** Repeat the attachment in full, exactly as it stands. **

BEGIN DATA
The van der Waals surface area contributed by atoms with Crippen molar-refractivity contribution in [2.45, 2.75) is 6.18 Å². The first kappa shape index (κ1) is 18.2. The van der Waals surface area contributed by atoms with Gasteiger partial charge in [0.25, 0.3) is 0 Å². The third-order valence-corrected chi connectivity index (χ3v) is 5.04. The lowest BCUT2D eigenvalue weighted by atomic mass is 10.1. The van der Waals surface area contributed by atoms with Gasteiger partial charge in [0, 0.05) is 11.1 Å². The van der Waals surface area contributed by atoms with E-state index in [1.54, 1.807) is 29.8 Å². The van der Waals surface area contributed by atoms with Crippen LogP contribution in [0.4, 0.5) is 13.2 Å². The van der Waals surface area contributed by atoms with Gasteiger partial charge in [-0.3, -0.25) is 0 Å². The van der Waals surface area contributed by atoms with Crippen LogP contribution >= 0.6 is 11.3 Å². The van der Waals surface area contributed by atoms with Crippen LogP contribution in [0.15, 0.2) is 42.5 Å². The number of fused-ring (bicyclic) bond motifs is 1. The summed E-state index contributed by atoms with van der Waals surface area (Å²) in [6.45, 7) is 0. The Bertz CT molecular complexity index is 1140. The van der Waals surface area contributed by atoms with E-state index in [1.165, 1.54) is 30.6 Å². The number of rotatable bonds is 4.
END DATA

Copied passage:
The van der Waals surface area contributed by atoms with Crippen molar-refractivity contribution in [2.45, 2.75) is 6.18 Å². The first kappa shape index (κ1) is 18.2. The van der Waals surface area contributed by atoms with Gasteiger partial charge in [0.25, 0.3) is 0 Å². The third-order valence-corrected chi connectivity index (χ3v) is 5.04. The lowest BCUT2D eigenvalue weighted by atomic mass is 10.1. The van der Waals surface area contributed by atoms with Gasteiger partial charge in [0, 0.05) is 11.1 Å². The van der Waals surface area contributed by atoms with E-state index in [1.54, 1.807) is 29.8 Å². The van der Waals surface area contributed by atoms with Crippen LogP contribution in [0.4, 0.5) is 13.2 Å². The van der Waals surface area contributed by atoms with Gasteiger partial charge in [-0.3, -0.25) is 0 Å². The van der Waals surface area contributed by atoms with Crippen LogP contribution >= 0.6 is 11.3 Å². The van der Waals surface area contributed by atoms with Crippen LogP contribution in [0.15, 0.2) is 42.5 Å². The number of fused-ring (bicyclic) bond motifs is 1. The summed E-state index contributed by atoms with van der Waals surface area (Å²) in [6.45, 7) is 0. The Bertz CT molecular complexity index is 1140. The van der Waals surface area contributed by atoms with E-state index in [1.165, 1.54) is 30.6 Å². The number of rotatable bonds is 4.